Thomson’s business model is predominantly subscription-based, and 86% of its revenues are recurring.  The “stickiness” of Thomson’s business is one of the great things about the company.  You are unlikely to stray from Thomson’s services once you begin using them as the switching costs, mostly in terms of time and effort, are considerable.

Aside from its business model, Thomson offers several attractive features for investors.  The stock trades with a dividend yield of 4.2% and has an enviable record of dividend growth.  Thomson is a sizeable generator of free cash, and therefore, likely to continue with its run of dividend hikes.  In addition, Thomson’s valuation multiples are well below historic levels.

Though revenues are recurring, organically growing this stream has been an issue and a big reason why the stock has been placed in the penalty box.  Revenue growth has been particularly challenging for the Financial & Risk division.  This division faces stiff competition from the likes of Bloomberg and Capital IQ.  In addition, given the market turmoil over the past five years, financial companies have cut back on personnel, and therefore need less of what Thomson has to offer from this division.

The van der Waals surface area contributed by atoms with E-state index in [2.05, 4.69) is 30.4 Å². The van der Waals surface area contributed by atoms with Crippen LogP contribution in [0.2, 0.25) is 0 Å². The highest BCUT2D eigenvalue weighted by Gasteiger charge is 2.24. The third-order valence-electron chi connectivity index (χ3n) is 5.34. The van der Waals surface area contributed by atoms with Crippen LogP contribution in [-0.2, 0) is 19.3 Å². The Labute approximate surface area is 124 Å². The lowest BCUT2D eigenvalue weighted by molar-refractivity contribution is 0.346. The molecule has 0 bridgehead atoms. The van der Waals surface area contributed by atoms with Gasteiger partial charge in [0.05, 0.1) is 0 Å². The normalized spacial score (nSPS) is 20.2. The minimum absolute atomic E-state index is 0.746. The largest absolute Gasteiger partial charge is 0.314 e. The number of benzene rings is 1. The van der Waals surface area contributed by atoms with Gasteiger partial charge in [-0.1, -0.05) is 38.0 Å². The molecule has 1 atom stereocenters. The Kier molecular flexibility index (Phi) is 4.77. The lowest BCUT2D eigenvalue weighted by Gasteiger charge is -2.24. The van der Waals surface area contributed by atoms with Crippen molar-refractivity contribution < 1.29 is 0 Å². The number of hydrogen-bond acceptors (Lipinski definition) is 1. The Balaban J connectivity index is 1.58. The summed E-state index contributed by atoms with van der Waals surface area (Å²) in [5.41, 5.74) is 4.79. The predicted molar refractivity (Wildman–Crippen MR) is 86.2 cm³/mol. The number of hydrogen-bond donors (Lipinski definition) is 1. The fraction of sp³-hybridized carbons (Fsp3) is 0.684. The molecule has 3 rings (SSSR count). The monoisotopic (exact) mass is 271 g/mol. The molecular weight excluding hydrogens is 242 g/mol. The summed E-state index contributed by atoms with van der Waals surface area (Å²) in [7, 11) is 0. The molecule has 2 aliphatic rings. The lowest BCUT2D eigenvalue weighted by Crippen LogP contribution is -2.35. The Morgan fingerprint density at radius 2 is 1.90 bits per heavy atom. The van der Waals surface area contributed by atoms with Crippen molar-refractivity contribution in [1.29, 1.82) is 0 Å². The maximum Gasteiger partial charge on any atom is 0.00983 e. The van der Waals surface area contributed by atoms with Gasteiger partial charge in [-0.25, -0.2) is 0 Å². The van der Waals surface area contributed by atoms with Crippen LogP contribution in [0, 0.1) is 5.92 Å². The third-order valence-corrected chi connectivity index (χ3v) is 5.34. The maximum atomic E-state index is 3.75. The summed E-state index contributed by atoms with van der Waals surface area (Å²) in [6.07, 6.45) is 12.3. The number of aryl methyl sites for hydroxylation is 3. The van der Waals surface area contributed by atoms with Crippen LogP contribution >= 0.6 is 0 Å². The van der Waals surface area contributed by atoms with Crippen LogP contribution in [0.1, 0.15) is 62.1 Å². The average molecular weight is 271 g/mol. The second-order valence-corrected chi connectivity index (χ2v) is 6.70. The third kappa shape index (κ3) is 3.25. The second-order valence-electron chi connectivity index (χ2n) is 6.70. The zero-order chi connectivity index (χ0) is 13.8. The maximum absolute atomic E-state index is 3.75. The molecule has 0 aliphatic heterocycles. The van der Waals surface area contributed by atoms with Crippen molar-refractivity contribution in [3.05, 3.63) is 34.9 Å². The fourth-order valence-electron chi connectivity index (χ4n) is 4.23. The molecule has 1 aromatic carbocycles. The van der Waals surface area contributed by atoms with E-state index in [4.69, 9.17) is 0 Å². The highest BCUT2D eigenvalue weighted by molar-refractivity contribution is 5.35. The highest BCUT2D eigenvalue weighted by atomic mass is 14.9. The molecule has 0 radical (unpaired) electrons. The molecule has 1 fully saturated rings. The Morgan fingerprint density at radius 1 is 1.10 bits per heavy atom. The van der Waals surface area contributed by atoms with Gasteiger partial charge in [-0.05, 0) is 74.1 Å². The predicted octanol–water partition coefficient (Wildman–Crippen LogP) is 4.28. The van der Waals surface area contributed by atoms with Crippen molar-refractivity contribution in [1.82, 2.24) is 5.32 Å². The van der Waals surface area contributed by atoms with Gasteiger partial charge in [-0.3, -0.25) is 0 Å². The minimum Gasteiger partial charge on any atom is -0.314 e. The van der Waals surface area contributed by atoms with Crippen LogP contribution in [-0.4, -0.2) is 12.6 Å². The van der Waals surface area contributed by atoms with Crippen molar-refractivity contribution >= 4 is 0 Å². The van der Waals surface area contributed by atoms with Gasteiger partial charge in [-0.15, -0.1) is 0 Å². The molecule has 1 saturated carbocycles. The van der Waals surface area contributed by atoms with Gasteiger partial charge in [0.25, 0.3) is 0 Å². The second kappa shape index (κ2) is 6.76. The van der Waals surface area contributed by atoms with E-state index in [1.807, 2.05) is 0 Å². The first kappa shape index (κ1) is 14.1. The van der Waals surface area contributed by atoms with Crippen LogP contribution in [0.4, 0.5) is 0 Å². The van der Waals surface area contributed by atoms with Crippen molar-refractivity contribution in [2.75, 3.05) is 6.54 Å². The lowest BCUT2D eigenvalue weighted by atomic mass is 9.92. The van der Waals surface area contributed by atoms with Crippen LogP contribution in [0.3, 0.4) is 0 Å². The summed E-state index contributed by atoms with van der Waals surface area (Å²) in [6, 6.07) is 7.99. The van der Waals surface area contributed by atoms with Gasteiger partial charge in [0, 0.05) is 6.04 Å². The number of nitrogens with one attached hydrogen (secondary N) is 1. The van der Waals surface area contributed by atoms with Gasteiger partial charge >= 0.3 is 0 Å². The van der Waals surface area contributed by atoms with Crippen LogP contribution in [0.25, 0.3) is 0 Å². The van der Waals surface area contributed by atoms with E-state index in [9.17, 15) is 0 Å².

Internally, Thomson is best able to cope with this top-line issue by focusing on costs.  Significant organizational and personnel changes have been made, and the board believes that it has hit upon the appropriate structure with the right leadership team to deal with these headwinds.